DUBAI: The Emirates Food Security Council held a remote meeting to discuss the latest developments in the local and international food security ecosystem and supply chain, and assess its readiness to keep up with the rapid transformations sweeping across various markets, affecting the movement of food products.
The Council examined the various systems set up to monitor food imports and the flow of agri-food goods and items, in addition to discussing the progress made on the programme to diversify food import sources and the communication plan bringing together all players of the food security ecosystem.
Chaired by Her Excellency Mariam bint Mohammed Almheiri, Minister of State for Food Security, the meeting’s agenda included tasking the Councils’s Evaluation and Monitoring Team with following up on changes that may occur along the supply chain in the UAE. Participants asserted that food supply chains were operating with utmost efficiency and that local production is working to boost its capacity.
The Team’s tasks include providing practical solutions to the challenges and developments that may occur in the supply chain during this period. It brings together representatives of the entities involved in managing food supply in the UAE, namely: The Minister of State for Food Security as team leader; the Ministry of Economy; National Crisis and Emergency Management Authority; Ministry of Climate Change and Environment; Abu Dhabi Agriculture and Food Safety Authority; Dubai Municipality; and the UAE Food Security Office.
“Strengthening principal food supply chains to provide nourishment for every member of the community is a top priority for the UAE, and this in line with the directives from our wise leadership,” asserted H.E. Almheiri. “The UAE Food Security Council is working to implement the National Food Security Strategy, which seeks to facilitate the trade of food, implement tech-powered food production, reduce food waste and loss, ensure food safety and sustain food systems, and manage food-related risks and crises.”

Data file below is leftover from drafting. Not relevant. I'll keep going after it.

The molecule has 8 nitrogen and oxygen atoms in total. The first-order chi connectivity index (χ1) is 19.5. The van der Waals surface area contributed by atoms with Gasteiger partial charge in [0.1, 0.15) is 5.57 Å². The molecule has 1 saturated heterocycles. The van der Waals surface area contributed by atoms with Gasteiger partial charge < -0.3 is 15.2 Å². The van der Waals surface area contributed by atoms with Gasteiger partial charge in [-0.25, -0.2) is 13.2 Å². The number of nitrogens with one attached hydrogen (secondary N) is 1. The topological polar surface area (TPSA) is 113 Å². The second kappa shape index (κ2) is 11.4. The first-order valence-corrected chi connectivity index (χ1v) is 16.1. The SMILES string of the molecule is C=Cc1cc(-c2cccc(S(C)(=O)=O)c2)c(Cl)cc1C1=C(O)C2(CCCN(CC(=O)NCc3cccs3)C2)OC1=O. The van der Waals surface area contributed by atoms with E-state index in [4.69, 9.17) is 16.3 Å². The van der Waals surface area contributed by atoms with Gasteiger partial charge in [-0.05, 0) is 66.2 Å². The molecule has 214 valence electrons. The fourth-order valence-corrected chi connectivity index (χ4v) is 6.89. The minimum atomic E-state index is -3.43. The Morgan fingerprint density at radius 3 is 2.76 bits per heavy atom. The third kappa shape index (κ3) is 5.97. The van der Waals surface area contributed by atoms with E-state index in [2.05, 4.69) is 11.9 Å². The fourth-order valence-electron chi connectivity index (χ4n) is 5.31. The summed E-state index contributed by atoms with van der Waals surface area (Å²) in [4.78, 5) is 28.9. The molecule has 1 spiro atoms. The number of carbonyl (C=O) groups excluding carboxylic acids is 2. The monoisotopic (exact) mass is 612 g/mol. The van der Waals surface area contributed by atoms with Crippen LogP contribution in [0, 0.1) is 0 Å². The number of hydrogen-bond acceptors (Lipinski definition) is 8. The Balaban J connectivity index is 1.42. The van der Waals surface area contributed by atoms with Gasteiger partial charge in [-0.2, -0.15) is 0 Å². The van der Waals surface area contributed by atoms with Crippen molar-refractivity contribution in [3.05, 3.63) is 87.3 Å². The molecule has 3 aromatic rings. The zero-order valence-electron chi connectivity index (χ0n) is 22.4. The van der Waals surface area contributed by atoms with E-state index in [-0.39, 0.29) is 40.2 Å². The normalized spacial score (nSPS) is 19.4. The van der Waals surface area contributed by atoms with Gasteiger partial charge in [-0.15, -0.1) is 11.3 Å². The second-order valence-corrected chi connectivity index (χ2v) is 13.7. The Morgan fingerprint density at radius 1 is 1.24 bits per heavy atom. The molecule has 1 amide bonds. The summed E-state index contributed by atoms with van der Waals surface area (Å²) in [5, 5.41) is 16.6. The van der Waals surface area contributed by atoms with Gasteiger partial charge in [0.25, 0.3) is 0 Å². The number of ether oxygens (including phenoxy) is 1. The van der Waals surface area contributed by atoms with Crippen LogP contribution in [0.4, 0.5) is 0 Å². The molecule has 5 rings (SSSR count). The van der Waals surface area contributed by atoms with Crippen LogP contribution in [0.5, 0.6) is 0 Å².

“The UAE has built an integrated food security ecosystem in collaboration with various federal and local government entities, the private sector, and the community. It resonates with the efforts the UAE is undertaking to take all necessary precautions, address potential challenges, and propose solutions for them,” H.E. added.
“The Evaluation and Monitoring Team will closely monitor developments across the local and international food security ecosystem,” H.E. Almheiri noted. “Meanwhile, the Council will set plans and programmes to boost local production, diversify sources, and manage the entirety of the food value change in these extraordinary times.”
Monitoring Food Import Systems
Participants at the meeting discussed several programmes and plans, including setting control systems to monitor food imports and track the movement of goods and basic food products along the supply chain. Three stages were identified: Logistical movements on border crossings; Global Food Balance Sheet, which tracks the amounts of food available for supply and export to international markets; and early tracking of agricultural production via the Agricultural Market Information System (AMIS) to keep up with agricultural developments and harvests around the world. The meeting also explored current data on local production capacities and the UAE’s readiness to upgrade its capabilities.
Programme for Diversifying Sources of Import